Roses are a very sturdy plant that is known to have existed 35 million years ago and has been cultivated for at least 5,000 years. The popularity of rose culture falls and rises with gardening trends of the times; so sometimes roses get neglected. It is worth the time and effort to bring a rose bush back to life and it often can be done easily. Roses grow best in good soil and will respond quickly to the improved nutrition from compost. Pruning allows the rose bush to use energy to regenerate roots.
Assess, Prune and Amend
Assess the soil around the rose bush. Poor nutrition may have caused the bush to die. If soil is gray, dusty and lifeless it needs organic matter. Check for disease and insects. Small green bugs grouped in colonies are aphids. Rust-colored marks on leaves indicate a plant virus. Tiny black specks are spider mites. White fuzz is powdery mildew.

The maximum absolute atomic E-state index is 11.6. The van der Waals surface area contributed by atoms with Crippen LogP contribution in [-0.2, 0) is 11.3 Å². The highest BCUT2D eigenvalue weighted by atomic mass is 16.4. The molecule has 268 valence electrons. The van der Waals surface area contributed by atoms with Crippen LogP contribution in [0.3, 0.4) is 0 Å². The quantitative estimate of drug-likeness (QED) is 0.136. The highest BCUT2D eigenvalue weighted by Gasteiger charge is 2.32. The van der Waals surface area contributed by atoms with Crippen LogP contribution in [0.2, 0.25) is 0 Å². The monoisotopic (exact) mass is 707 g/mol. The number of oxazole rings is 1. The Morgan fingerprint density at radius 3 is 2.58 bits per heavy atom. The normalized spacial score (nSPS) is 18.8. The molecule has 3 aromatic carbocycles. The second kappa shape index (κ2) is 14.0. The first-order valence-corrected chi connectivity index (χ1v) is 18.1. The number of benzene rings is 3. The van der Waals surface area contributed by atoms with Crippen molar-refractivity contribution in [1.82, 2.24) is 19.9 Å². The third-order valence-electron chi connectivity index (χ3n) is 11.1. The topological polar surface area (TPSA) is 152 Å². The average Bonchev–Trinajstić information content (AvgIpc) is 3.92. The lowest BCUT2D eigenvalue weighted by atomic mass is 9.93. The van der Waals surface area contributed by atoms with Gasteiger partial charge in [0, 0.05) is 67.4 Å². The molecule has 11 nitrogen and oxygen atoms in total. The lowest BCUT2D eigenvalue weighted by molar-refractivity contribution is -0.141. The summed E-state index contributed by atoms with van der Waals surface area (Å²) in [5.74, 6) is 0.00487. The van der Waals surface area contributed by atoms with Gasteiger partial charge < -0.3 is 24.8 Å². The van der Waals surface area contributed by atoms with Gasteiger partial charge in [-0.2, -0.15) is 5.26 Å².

Prune the bush by removing all dead and diseased stems, cutting back into green wood. Pruning will allow the rose bush to use all its energy to re-grow. Remove all branches that grow towards the middle of the plant. This opens it up for good air circulation. Remove all suckers that grow from the plant base. Prune the bush back to between 12 and 24 inches in height.
Amend the soil with two shovels full of compost placed in a circle around the plant base. Compost is organic matter that contains billions of the living microorganisms that provide nutrients for growth. Compost regenerates the soil and helps bring the rose bush back to life. It provides a slow constant release of the nitrogen, phosphorous and potassium that create green growth and blooms.
Water thoroughly. Rose roots go very deep; a neglected rose needs to soak in a lot of water.
Apply an insect spray if you have discovered there are insects or disease problems. Insecticidal soap is a good general purpose organic insect spray. Hydrogen peroxide applied directly to affected leaves kills most insects. Many gardeners use diluted compost tea as a preventative insect and disease spray.